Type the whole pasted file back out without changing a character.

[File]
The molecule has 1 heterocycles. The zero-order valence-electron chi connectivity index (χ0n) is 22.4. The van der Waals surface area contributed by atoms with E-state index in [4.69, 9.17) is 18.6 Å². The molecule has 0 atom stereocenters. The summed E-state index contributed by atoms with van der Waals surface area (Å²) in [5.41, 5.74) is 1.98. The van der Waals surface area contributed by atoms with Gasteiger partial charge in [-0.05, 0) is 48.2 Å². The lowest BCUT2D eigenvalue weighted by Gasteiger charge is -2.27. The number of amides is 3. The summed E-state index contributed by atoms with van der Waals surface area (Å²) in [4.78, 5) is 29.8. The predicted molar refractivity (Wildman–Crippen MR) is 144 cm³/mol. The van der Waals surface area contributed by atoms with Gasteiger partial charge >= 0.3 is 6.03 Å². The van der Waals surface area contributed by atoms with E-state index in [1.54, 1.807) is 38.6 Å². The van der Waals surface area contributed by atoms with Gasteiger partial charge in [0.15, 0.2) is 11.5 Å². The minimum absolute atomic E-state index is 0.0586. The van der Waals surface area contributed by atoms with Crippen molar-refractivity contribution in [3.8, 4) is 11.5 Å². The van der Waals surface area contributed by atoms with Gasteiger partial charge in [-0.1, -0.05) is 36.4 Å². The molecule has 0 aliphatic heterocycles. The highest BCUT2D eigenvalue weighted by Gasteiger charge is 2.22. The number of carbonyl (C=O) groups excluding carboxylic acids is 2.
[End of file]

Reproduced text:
The molecule has 1 heterocycles. The zero-order valence-electron chi connectivity index (χ0n) is 22.4. The van der Waals surface area contributed by atoms with E-state index in [4.69, 9.17) is 18.6 Å². The molecule has 0 atom stereocenters. The summed E-state index contributed by atoms with van der Waals surface area (Å²) in [5.41, 5.74) is 1.98. The van der Waals surface area contributed by atoms with Gasteiger partial charge in [-0.05, 0) is 48.2 Å². The lowest BCUT2D eigenvalue weighted by Gasteiger charge is -2.27. The number of amides is 3. The summed E-state index contributed by atoms with van der Waals surface area (Å²) in [4.78, 5) is 29.8. The predicted molar refractivity (Wildman–Crippen MR) is 144 cm³/mol. The van der Waals surface area contributed by atoms with Gasteiger partial charge >= 0.3 is 6.03 Å². The van der Waals surface area contributed by atoms with E-state index in [1.54, 1.807) is 38.6 Å². The van der Waals surface area contributed by atoms with Gasteiger partial charge in [0.15, 0.2) is 11.5 Å². The minimum absolute atomic E-state index is 0.0586. The van der Waals surface area contributed by atoms with Crippen molar-refractivity contribution in [3.8, 4) is 11.5 Å². The van der Waals surface area contributed by atoms with Gasteiger partial charge in [-0.1, -0.05) is 36.4 Å². The molecule has 0 aliphatic heterocycles. The highest BCUT2D eigenvalue weighted by Gasteiger charge is 2.22. The number of carbonyl (C=O) groups excluding carboxylic acids is 2.